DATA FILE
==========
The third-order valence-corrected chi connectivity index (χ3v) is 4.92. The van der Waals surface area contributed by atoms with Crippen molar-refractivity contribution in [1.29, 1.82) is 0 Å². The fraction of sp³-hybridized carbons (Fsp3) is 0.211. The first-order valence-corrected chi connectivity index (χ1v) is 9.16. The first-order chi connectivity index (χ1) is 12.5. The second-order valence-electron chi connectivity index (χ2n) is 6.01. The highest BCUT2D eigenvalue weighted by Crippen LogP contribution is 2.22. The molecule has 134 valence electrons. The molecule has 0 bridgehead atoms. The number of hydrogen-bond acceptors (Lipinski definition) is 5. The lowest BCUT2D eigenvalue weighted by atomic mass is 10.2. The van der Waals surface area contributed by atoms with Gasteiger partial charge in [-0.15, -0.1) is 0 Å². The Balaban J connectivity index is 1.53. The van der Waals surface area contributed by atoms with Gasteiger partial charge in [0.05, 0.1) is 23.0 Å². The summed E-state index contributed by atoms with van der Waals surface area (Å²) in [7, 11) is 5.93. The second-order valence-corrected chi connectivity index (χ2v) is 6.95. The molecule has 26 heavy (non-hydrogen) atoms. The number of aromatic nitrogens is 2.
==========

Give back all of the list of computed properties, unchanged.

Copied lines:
The third-order valence-corrected chi connectivity index (χ3v) is 4.92. The van der Waals surface area contributed by atoms with Crippen molar-refractivity contribution in [1.29, 1.82) is 0 Å². The fraction of sp³-hybridized carbons (Fsp3) is 0.211. The first-order valence-corrected chi connectivity index (χ1v) is 9.16. The first-order chi connectivity index (χ1) is 12.5. The second-order valence-electron chi connectivity index (χ2n) is 6.01. The highest BCUT2D eigenvalue weighted by Crippen LogP contribution is 2.22. The molecule has 134 valence electrons. The molecule has 0 bridgehead atoms. The number of hydrogen-bond acceptors (Lipinski definition) is 5. The lowest BCUT2D eigenvalue weighted by atomic mass is 10.2. The van der Waals surface area contributed by atoms with Gasteiger partial charge in [-0.15, -0.1) is 0 Å². The Balaban J connectivity index is 1.53. The van der Waals surface area contributed by atoms with Gasteiger partial charge in [0.05, 0.1) is 23.0 Å². The summed E-state index contributed by atoms with van der Waals surface area (Å²) in [7, 11) is 5.93. The second-order valence-corrected chi connectivity index (χ2v) is 6.95. The molecule has 26 heavy (non-hydrogen) atoms. The number of aromatic nitrogens is 2.